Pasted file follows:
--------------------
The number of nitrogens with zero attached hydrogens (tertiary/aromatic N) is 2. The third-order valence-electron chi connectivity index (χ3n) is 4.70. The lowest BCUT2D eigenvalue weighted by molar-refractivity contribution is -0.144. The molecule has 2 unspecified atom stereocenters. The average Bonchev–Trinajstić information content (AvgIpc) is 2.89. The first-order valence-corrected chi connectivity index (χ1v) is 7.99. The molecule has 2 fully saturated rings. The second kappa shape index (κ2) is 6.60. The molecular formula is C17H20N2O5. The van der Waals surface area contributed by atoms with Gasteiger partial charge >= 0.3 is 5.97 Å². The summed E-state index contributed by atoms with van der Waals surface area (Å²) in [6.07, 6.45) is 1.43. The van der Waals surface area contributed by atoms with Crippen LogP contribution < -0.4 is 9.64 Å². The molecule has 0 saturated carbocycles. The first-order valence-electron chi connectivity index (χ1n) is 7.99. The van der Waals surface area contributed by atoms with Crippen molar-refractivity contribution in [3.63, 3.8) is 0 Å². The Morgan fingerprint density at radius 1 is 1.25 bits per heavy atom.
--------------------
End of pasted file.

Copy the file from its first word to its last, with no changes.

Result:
The number of nitrogens with zero attached hydrogens (tertiary/aromatic N) is 2. The third-order valence-electron chi connectivity index (χ3n) is 4.70. The lowest BCUT2D eigenvalue weighted by molar-refractivity contribution is -0.144. The molecule has 2 unspecified atom stereocenters. The average Bonchev–Trinajstić information content (AvgIpc) is 2.89. The first-order valence-corrected chi connectivity index (χ1v) is 7.99. The molecule has 2 fully saturated rings. The second kappa shape index (κ2) is 6.60. The molecular formula is C17H20N2O5. The van der Waals surface area contributed by atoms with Gasteiger partial charge >= 0.3 is 5.97 Å². The summed E-state index contributed by atoms with van der Waals surface area (Å²) in [6.07, 6.45) is 1.43. The van der Waals surface area contributed by atoms with Crippen LogP contribution < -0.4 is 9.64 Å². The molecule has 0 saturated carbocycles. The first-order valence-electron chi connectivity index (χ1n) is 7.99. The van der Waals surface area contributed by atoms with Crippen molar-refractivity contribution in [3.63, 3.8) is 0 Å². The Morgan fingerprint density at radius 1 is 1.25 bits per heavy atom.